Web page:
ACHM: (Calmly) That’s symbolic…that’s really symbolic…that’s part of the privilege. You can go and make that really nice speech, and then you can go away. And I know that you are really not doing that, but you are. You have that opportunity, it’s in the air. You don’t get to choose about it…you just do it and it happens. You didn't ask for it, you didn’t ask to be born white, but you know what--as long as you are white and you take advantage of that invisibleness, you are active in the privilege, you are taking advantage of the privilege.

Facilitation comment: The African American man again reminds white people of the privilege of being able to leave. The African American man in particular focuses on the privileges of becoming invisible at a given moment and retreating to places of comfort. Mindell in the interview states that the white man never fully got into what he was suffering about. In this sense, he has ‘walked out’ on these issues already.

WCHW2: Yes.

ACHM: I am really angry about that--here I go! (laughs) Because I really want to be able to hear the white men...I could look at this. I saw a movie, Dead Poets Society. I saw it a couple of times…god you (white) guys go through such hell, all this pressure to perform, to be white, to be the most successful, to be the most intelligent, to be the strongest. I have that in me, but after 46 years of doing this I have given up on it. But you guys still have the illusion that you really can make it, you can be perfect. There is a social expectation on you that says 'you have to be the best'--and that in and of itself is incredibly oppressive.

Facilitation comment: Mindell in the interview states that the “African American man is teaching the white man about what he does, what the white man is actually feeling, but has repressed. So it has been projected onto the black man to teach, and the black man has to do this.” The facilitator could have stepped into this role and expressed his own suffering and feeling to the group. This would have made it easier for the group to address. Further, the African American comments on the demands placed on the white man by the culture, that he feels let off as a man of color from these demands. This might not be accurate. He might well be resentful of the ambitions of white men and the possible success he is striving for in his life. In this sense, the white man’s ambition is secondary to this African American man, and that he has a need to further his own personal life and ambitions. In further developments after the seminar, this African American man has begun to give presentations on racism and mediation. The high standards placed on white men are also the high standards he places on himself.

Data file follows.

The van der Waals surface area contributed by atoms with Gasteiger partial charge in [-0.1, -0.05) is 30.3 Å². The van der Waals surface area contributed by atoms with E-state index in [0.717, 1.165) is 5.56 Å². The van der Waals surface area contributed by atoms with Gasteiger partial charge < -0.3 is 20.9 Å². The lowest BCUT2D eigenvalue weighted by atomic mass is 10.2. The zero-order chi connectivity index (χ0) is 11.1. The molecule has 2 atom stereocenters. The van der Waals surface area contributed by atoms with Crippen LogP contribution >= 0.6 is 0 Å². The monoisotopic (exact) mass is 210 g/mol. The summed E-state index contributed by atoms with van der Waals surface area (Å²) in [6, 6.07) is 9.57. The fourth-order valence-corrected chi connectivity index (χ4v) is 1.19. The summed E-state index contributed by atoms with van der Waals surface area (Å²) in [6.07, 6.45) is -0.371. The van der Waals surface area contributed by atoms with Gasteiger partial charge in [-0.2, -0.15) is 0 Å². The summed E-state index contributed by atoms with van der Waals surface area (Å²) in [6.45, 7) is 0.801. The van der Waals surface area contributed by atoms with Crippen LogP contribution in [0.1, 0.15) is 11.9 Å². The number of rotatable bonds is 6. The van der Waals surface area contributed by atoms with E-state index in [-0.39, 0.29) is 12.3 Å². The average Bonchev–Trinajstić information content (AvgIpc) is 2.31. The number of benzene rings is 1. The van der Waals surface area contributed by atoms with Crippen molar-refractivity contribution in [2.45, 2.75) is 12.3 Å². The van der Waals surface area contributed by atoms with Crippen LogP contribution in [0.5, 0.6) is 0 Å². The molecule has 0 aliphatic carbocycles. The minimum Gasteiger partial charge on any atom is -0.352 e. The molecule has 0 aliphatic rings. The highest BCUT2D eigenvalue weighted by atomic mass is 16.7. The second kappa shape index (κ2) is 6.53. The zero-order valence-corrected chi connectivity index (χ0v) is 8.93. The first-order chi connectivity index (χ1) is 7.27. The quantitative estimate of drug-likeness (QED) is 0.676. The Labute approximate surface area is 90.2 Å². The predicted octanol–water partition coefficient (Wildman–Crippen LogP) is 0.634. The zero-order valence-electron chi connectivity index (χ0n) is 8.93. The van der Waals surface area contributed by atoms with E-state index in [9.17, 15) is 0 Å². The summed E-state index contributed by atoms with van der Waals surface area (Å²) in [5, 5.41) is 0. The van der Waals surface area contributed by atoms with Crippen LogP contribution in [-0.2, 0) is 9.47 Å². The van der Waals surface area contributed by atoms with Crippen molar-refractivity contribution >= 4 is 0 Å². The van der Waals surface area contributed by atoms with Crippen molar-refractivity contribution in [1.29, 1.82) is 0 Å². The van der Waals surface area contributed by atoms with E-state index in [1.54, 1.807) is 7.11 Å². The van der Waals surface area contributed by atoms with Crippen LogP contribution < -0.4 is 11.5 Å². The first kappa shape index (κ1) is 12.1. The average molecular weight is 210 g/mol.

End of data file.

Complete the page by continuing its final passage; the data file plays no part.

Additional comment: The drive to succeed in many white men often comes at the cost of their health and relationships. Probably the current embodiment of success and power in the Western world is the United States president, Bill Clinton. Yet he was prepared to risk all of his success and power for a brief interlude with an intern. Could it be that all of the successes he has strived for and gained do not fulfill him? And that the one who meets the intern is the one who is hungry for something for himself, for love, for his own needs. If this is the case, then how strong are the pressures and expectations placed on him to fulfill the social role of the white man and so marginalize many of his own needs? What is the effect of this marginalization on the world and the decisions he makes every day for millions of people? Bill Clinton did get caught. Trying to take care of his needs on the side might well not be the way to live. Owning our needs and desires in a more direct and honest way is a way of changing societal expectations on the white man. An apology, although respecting the sexual morality of many members of the society, does not replace the need to look honestly at our needs and how we care for ourselves as men.

My first strong memory of this pressure on men was the suicidal death of a friend’s father when I was 12 years old. He had left a note saying that he could not bear the financial losses of his business and so killed himself. Independent of his psychological state at the time, financial loss clearly was a cause for deep concern. This man had identified himself as a provider, and when he was unable to do this, couldn't see beyond this role. Recognizing that he had failed the societal expectations placed on him, and that this was an opportunity to look at his life and embrace new alternatives, was too difficult to do. It was easier to die. Recently I worked with a client who had come to see me in order to come to terms with his impending death due to cancer. The client was still relatively young, a man in his 40s who was both wealthy and successful in his work in a large, high profile company. During one session we began to talk of his life choices; he turned to me and said he regretted certain choices he had made in his life. The one he regretted most was his choice to follow law and business, rather than his passion in working with people. He knew his choice would make him financially wealthy and successful, but he felt it had cost him too much. From his perspective close to death, his values had changed. Both of these men and many others send a legacy and a message to those of us who still might have choices of where to prioritize our lives. If men treat themselves and their complex needs with little respect, it might well follow that they will also treat others with this same lack of care.